Winter: Not Worth Falling For – By Ray Hudson

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Don’t fall for a winter scene like this. It’s a hazardous environment which Dr. Fabio Feldman (inset) warns everyone, and the elderly in particular, to be both prepared for, and wary of.

Falls can be life-altering events

Don’t fall for a winter scene like this. It’s a hazardous environment which Dr. Fabio Feldman (inset) warns everyone, and the elderly in particular, to be both prepared for, and wary of.
Don’t fall for a winter scene like this. It’s a hazardous environment which Dr. Fabio Feldman (inset) warns everyone, and the elderly in particular, to be both prepared for, and wary of.

When Dr. Fabio Feldman sees snow falling, his thoughts aren’t about the beautiful and nostalgic Christmas card images we are familiar with. As the Manager, Seniors Falls and Injury Prevention with Fraser Health, he thinks about what it will mean to the many people who will suffer injuries by falling on slippery sidewalks and roads.

“Injuries are a huge factor when people have falls at any age,” Feldman says, “but it’s even more serious for the elderly. Kids may fall and break an arm, but they tend to recover easily without major consequences. For an older person who falls and perhaps fractures a hip, it’s much more debilitating. The mortality rate for hip fractures is very high with twenty-five percent actually dying within a year of the fracture.”

Falls are especially devastating among older adults, causing more than 90 percent of hip fractures and 60 percent of head injuries. On average, every 10 minutes a senior is hospitalized because of a fall.

“Many seniors are already dealing with a lot of health issues, now you add a hip fracture,” said Feldman. “The loss of mobility becomes a major factor for admission to long term care facilities. That and the risk of head injuries underscores the need for people to be even more careful, especially outside. Around twenty to twenty-five percent of all falls happen outdoors. Make sure you have appropriate footwear; winter boots with good tread on the soles. And if you have a cane or walker be sure to use them when you go outside.”

Dr. Feldman referenced a research group at the Toronto Rehab centre, that has been measuring the soles of what are claimed to be winter boots and found that some have very little grip.

“My recommendation is test the ones you have, and if it’s very slippery, don’t use them.” Feldman said.

Another aspect for extra attention concerns curbs which may become hard to see as snow piles up as any unexpected change of elevation that may cause a fall. Intersections with sloping wheel chair ramps may also become icy and could easily cause a person to slip and fall. Feldman also suggests people should change their gait to take shorter, almost shuffling steps. This also reduces the risk of slipping.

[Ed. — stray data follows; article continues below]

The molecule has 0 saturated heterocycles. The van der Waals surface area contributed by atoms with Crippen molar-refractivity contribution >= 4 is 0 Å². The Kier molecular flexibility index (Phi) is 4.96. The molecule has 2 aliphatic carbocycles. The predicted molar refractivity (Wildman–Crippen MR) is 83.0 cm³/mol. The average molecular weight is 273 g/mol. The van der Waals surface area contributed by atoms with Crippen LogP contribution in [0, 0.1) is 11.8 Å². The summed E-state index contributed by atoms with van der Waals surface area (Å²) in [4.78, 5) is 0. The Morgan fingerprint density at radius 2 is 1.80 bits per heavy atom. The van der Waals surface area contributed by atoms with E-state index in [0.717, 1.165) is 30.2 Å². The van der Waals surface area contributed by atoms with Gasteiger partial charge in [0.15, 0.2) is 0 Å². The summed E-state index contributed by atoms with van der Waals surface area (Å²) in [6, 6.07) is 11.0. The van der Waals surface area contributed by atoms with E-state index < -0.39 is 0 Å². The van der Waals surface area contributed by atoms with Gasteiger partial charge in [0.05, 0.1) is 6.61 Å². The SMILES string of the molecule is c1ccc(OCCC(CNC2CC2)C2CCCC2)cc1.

Four main things to help prevent falls:

  • Vision check: The better you see the easier you can avoid obstacles and hazards.
  • Review medication: Ask the family doctor or pharmacist if medications may cause balance problems.
    Make the home and environment safer: Wear the right footwear for slippery flooring, identify carpet edges other tripping hazards.
  • And most important: Exercise and be active: If your fitness level is higher the likelihood of sustaining an injury in a fall is much reduced.

“Seniors tend to leave their homes for activities less often in winter because of the weather,” said Feldman. “Get to a seniors centre or other facility to maintain mobility and fitness through games or mall-walking. Tai-chi is also a very good exercise for people of any age to improve balance and coordination. I highly recommend that.”

When you have to go outside, dress well. Avoid dark clothing, or add a safety vest or some clothing that is reflective.  Proper footwear is critical and consider purchasing a pair of slip on ice cleats.

A sample of a few of the many ice cleat appliances.
A sample of a few of the many ice cleat appliances.

There are many varieties that are easy applied over existing shoes or boots, and we refer readers to Consumers Reports January 2016 for a report on four brands that range from $8 to $37.

For more information and tips check out www.fraserhealth.ca/fallsprevention

Dr. Fabio Feldman got his PhD in biomechanics at Simon Fraser University, mainly focused on the prevention of falls and hip fractures. He currently holds an adjunct professor position at the Department of Biomedical Physiology and Kinesiology at Simon Fraser University and is a faculty member of the Safer Healthcare Now! Falls Prevention Team.